Randomized clinical trials assign people on a waiting list to therapy or no therapy. The results of many such studies are then digested by meta-analysis, a statistical procedure that combines the conclusions of a large number of different studies. The results reveal that (1) people who remain untreated often improve; (2) those who receive psychotherapy are more likely to improve; and (3) when people seek psychological treatment, their search for other medical treatment declines.

No one therapy has been shown to be best in all cases, nor is there any relationship between clinicians’ experience, training, supervision, and licensing and their clients’ outcomes. Some therapies are, however, well suited to particular disorders, such as behavioral conditioning therapies for treating specific problems such as phobias, compulsions, and marital problems and cognitive therapy for treating depression and reducing suicide risk.

Therapy is most effective when the problem is clear-cut. However, some therapies—such as energy therapies, recovered-memory therapies,
rebirthing therapies, facilitated communication, and crisis debriefing—have no scientific support. Evidence-based practice involves clinical decision making that integrates the best available research with clinical expertise and patient characteristics and preferences. In short, available therapies are rigorously evaluated and then applied by clinicians who are mindful of their skills and of
each patient’s unique situation.

In EMDR (eye movement desensitization and reprocessing) therapy, the therapist waves a finger in front of the eyes of the client to unlock and reprocess previously frozen trauma memories. Controlled studies have not supported the effectiveness of EMDR; belief in its effectiveness may be explained in terms of the combination of exposure therapy—repeatedly reliving traumatic memories in a reassuring environment—and a robust placebo effect. In contrast, light exposure therapy (exposure to daily doses of light that mimics outdoor light) has proven effective in treating people with seasonal affective disorder, a form of depression linked to periods of decreased sunlight.

Despite their differences, all therapies offer at least three benefits. First, they all offer the expectation that, with commitment from the patient, things can and will get better. Second, every therapy offers people a plausible explanation of their symptoms and an alternative way of looking at themselves or responding to their worlds. Third, regardless of their therapeutic technique, effective therapists are empathic people who seek to understand another’s experience, whose care and concern the client feels, and whose respectful listening, reassurance, and advice earn the client’s trust and respect. In short, all therapies offer hope for demoralized people, a new perspective on oneself and
the world, and an empathic, trusting, caring relationship.

 

Psychotherapists’ personal beliefs and values influence their therapy. While nearly all agree on the importance of encouraging clients’ sensitivity, openness, and personal responsibility, they differ sharply on the pursuit of self-gratification, self-sacrifice, and interpersonal commitment. Value differences also become important when a client from one culture meets a therapist from another.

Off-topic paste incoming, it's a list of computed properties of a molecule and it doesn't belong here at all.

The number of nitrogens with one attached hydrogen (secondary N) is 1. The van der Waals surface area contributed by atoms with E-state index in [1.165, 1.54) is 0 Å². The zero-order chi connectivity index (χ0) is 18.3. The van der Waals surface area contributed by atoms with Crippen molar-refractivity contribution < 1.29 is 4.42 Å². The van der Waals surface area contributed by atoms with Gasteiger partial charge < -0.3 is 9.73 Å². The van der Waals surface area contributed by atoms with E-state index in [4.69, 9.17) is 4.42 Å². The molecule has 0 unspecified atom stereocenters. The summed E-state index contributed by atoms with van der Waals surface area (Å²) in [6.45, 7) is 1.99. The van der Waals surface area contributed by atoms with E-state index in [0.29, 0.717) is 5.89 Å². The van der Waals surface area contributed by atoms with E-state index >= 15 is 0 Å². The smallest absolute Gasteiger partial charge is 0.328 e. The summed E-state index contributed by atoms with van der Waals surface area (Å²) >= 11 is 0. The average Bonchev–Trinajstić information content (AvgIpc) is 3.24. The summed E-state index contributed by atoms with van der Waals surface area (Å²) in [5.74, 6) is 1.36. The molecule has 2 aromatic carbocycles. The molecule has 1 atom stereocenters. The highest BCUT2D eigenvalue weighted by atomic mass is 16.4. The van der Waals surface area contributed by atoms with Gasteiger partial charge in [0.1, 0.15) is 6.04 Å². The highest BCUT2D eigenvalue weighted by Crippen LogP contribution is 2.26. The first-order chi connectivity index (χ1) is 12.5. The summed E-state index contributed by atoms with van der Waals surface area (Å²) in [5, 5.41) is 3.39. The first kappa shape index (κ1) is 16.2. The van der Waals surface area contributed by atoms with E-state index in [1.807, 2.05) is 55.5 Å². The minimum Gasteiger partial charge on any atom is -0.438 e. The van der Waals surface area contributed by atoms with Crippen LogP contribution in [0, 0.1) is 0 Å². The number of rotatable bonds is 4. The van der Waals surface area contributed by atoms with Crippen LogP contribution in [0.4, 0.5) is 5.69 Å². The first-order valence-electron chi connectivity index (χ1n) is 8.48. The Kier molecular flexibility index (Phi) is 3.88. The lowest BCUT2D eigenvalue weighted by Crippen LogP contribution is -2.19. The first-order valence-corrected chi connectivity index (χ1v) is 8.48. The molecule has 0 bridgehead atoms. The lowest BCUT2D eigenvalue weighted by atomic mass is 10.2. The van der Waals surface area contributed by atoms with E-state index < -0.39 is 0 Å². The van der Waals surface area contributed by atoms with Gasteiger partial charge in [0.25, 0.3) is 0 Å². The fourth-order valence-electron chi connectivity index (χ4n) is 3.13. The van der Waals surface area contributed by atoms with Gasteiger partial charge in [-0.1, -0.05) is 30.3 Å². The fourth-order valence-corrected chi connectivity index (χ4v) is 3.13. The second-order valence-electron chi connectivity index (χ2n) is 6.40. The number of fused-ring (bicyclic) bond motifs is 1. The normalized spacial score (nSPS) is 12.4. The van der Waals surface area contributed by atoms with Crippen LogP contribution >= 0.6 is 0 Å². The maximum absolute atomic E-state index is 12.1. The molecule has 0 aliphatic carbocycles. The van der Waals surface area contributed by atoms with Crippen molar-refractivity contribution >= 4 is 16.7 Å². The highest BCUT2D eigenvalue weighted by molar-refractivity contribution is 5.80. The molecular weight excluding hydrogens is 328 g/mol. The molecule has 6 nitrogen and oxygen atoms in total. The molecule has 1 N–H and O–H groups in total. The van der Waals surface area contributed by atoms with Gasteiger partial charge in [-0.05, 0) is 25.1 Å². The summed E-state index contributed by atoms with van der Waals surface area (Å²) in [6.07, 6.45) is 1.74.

For example, clients from a culture where people are mindful of others’ expectations may have difficulty with a therapist who gives priority to personal desires and identity. Such differences may help explain the reluctance of some minorities to use mental health services. Some psychologists believe that therapists should divulge their values more openly.

Another area of potential value conflict is religion. Highly religious people may prefer and benefit from religiously similar therapists. They may have trouble establishing an emotional bond with a therapist who does not share their values.

In choosing a therapist, a potential client may wish to have a consultation with two or three. After describing the problem, you can learn the therapist’s specific treatment approach. Moreover, you can ask questions about the therapist’s values, credentials, and fees. Finally, recognizing the significance of the emotional bond between therapist and client, you can sense the appropriateness of the match.

 


 

The Biomedical Therapies

 

With a few exceptions, only psychiatrists (as medical doctors) offer biomedical therapies. Psychopharmacology, the study of the effects of drugs on mind and behavior, has revolutionized the treatment of people with severe disorders. To evaluate the effects of any new drug, researchers use the double-blind technique, in which half the patients receive the drug while the other half receive a placebo. Because neither staff nor patients know who gets which, this research strategy eliminates bias that results from therapists’ and patients’ expectations of improvement. Using this approach, several types of drugs have proven effective in treating psychological disorders.